It hurts to watch someone you love struggle with addiction. No matter how much you may beg or plead, they continue to hurt themselves. They suffer legal troubles, the loss of relationships, and the degeneration of physical health. Meanwhile, they often hurt those they love most in the process. Requests to seek help are met with verbally—and sometimes physically—abusive outbursts. The lies, the theft of money, and the missed obligations pile up to the point that “unmanageable” hardly even begins to describe it. At this point, the family might consider staging an intervention.
There are many benefits to staging an intervention. Addicts and alcoholics suffer greatly from denial, to the point that they fail to recognize the impact of their use. On some level, they may realize that drugs and alcohol are ruining their life. But with every consequence, they seem to lower their expectations of themselves. They set a new bottom, a new consequence that they are sure they’ll never suffer. Some will eventually find their rock bottom, but others may never get there without help.
Fortunately, you have the power to help them. But if this is your first time staging an intervention, you may understandably have some questions about how it works. And these questions require answers if you wish to maximize your chances of success. There are countless variables that can only be determined by your family dynamic, as well as the personality and habits of the addict in question. In general, however, the following discussion should help get you started.
Deciding the Right Time
When staging an intervention, the timing requires two considerations. First, you must consider the timing as it pertains to your loved one’s current stage of addiction. Second, you must consider when the actual intervention itself is to take place.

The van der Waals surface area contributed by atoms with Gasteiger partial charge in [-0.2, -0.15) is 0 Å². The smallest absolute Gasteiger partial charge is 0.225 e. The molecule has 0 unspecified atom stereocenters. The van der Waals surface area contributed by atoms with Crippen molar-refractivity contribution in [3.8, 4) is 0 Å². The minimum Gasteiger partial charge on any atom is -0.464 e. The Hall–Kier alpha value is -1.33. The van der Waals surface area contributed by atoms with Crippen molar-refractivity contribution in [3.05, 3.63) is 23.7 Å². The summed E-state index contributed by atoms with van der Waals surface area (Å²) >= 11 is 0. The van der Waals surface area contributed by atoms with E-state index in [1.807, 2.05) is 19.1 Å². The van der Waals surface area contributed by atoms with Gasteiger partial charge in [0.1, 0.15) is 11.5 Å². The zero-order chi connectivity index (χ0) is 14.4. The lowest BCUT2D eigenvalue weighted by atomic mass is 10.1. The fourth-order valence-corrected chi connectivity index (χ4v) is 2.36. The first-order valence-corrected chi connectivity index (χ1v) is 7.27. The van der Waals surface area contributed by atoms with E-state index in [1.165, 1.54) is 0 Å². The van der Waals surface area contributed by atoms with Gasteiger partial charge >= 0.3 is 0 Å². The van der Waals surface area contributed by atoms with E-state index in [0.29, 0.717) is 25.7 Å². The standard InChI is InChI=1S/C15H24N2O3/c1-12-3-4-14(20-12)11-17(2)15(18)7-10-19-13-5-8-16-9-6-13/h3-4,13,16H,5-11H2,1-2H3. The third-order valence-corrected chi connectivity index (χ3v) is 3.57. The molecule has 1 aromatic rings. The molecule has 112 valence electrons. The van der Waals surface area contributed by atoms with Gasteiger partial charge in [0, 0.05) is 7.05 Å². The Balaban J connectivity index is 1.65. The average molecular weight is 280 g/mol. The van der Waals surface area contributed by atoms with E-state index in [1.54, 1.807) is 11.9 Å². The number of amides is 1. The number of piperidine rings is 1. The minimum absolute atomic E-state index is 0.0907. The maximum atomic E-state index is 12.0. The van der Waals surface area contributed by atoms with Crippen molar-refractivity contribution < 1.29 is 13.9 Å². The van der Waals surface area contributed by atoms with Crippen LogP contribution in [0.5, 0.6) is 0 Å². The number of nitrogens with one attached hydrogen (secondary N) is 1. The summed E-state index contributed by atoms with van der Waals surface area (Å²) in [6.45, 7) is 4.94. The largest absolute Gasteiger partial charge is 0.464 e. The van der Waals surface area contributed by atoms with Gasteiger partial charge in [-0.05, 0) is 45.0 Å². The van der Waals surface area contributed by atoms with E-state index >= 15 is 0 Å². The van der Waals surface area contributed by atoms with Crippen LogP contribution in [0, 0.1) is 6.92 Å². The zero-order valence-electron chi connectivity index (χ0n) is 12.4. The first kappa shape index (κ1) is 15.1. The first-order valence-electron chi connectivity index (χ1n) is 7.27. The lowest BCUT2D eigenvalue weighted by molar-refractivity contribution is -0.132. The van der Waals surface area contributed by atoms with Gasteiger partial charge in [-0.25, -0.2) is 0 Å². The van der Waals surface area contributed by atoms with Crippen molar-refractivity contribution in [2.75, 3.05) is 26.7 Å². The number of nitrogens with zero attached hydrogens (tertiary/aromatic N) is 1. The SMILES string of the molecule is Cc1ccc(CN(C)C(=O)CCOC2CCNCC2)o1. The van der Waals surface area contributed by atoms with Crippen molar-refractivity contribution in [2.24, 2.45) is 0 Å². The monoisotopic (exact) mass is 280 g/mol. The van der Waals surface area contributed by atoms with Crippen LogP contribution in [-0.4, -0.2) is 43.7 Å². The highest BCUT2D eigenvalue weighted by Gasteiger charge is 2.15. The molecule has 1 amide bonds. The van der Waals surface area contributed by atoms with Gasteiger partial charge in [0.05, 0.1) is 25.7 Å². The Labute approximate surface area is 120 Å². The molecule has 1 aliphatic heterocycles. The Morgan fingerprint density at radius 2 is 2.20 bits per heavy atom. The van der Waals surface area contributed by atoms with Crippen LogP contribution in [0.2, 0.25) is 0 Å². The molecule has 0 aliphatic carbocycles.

Regarding the first consideration, you unfortunately will not find a perfect answer. Most will tell you that addicts and alcoholics must hit rock bottom before they can truly appreciate the benefits of seeking recovery. But in the case of staging an intervention, this isn’t always true. While many addicts will not elect to enter recovery on their own until they decide they’ve finally suffered enough consequences, an intervention may prove effective in opening their eyes before they reach this point. In fact, this can happen even when they initially show resistance, provided they understand the consequences of continued use. On the other hand, staging an intervention too early in the addiction cycle might yield little in the way of results. After all, how do you open someone’s eyes to the consequences of their substance use when said consequences have yet to establish a pattern?
The second consideration offers a slightly greater opportunity to influence your chances of success. First, ensure that you plan the intervention for a time when your subject is not likely to be under the influence. Second, plan it for a time when the participants will be able to show up. And third, make sure you give yourself time to thoroughly plan ahead. Not only will you want some time to emotionally prepare, but you’ll also want to give yourself as much time as possible to solidify the rest of the details. As you’ll see, there are more than you might expect.
Making Your Preparations
Setting the time will be one of the easier preparations to make, since you likely know the subject well enough to be familiar with their habits. This makes it easier to choose a time during which you can expect them to be clear-headed and attentive. Unfortunately, the rest of the details are sometimes less predictable.